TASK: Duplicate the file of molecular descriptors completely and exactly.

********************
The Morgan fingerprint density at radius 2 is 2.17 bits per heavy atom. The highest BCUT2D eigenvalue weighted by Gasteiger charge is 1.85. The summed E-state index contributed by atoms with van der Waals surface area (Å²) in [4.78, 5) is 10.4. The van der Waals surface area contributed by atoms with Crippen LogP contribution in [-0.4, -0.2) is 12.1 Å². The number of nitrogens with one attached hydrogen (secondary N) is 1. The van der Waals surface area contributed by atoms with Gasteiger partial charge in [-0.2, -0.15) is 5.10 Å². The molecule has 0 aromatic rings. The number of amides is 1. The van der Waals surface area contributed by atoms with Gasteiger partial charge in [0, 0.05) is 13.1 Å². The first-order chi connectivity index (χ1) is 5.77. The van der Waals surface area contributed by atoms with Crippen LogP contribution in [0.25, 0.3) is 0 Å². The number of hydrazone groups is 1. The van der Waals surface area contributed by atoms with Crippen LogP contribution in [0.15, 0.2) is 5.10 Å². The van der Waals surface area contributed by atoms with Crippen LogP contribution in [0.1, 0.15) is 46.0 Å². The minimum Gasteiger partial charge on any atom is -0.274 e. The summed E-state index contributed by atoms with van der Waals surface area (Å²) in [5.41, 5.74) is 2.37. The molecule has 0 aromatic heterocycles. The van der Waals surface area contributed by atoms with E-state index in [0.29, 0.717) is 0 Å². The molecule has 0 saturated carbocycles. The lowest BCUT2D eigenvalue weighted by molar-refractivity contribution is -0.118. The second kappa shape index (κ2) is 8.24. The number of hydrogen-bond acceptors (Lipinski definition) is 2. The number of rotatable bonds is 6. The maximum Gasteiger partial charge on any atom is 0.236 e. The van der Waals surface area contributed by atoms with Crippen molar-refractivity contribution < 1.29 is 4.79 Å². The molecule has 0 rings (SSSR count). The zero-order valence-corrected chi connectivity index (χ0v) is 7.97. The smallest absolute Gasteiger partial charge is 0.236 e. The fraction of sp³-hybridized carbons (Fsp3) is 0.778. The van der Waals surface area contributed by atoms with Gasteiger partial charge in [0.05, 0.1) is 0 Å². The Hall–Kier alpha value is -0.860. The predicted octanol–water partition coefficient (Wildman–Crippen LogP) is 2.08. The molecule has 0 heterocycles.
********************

The Morgan fingerprint density at radius 2 is 2.17 bits per heavy atom. The highest BCUT2D eigenvalue weighted by Gasteiger charge is 1.85. The summed E-state index contributed by atoms with van der Waals surface area (Å²) in [4.78, 5) is 10.4. The van der Waals surface area contributed by atoms with Crippen LogP contribution in [-0.4, -0.2) is 12.1 Å². The number of nitrogens with one attached hydrogen (secondary N) is 1. The van der Waals surface area contributed by atoms with Gasteiger partial charge in [-0.2, -0.15) is 5.10 Å². The molecule has 0 aromatic rings. The number of amides is 1. The van der Waals surface area contributed by atoms with Gasteiger partial charge in [0, 0.05) is 13.1 Å². The first-order chi connectivity index (χ1) is 5.77. The van der Waals surface area contributed by atoms with Crippen LogP contribution in [0.25, 0.3) is 0 Å². The number of hydrazone groups is 1. The van der Waals surface area contributed by atoms with Crippen LogP contribution in [0.15, 0.2) is 5.10 Å². The van der Waals surface area contributed by atoms with Crippen LogP contribution in [0.1, 0.15) is 46.0 Å². The minimum Gasteiger partial charge on any atom is -0.274 e. The summed E-state index contributed by atoms with van der Waals surface area (Å²) in [5.41, 5.74) is 2.37. The molecule has 0 aromatic heterocycles. The van der Waals surface area contributed by atoms with E-state index in [0.29, 0.717) is 0 Å². The molecule has 0 saturated carbocycles. The lowest BCUT2D eigenvalue weighted by molar-refractivity contribution is -0.118. The second kappa shape index (κ2) is 8.24. The number of hydrogen-bond acceptors (Lipinski definition) is 2. The number of rotatable bonds is 6. The maximum Gasteiger partial charge on any atom is 0.236 e. The van der Waals surface area contributed by atoms with Crippen molar-refractivity contribution < 1.29 is 4.79 Å². The molecule has 0 rings (SSSR count). The zero-order valence-corrected chi connectivity index (χ0v) is 7.97. The smallest absolute Gasteiger partial charge is 0.236 e. The fraction of sp³-hybridized carbons (Fsp3) is 0.778. The van der Waals surface area contributed by atoms with Gasteiger partial charge in [0.05, 0.1) is 0 Å². The Hall–Kier alpha value is -0.860. The predicted octanol–water partition coefficient (Wildman–Crippen LogP) is 2.08. The molecule has 0 heterocycles.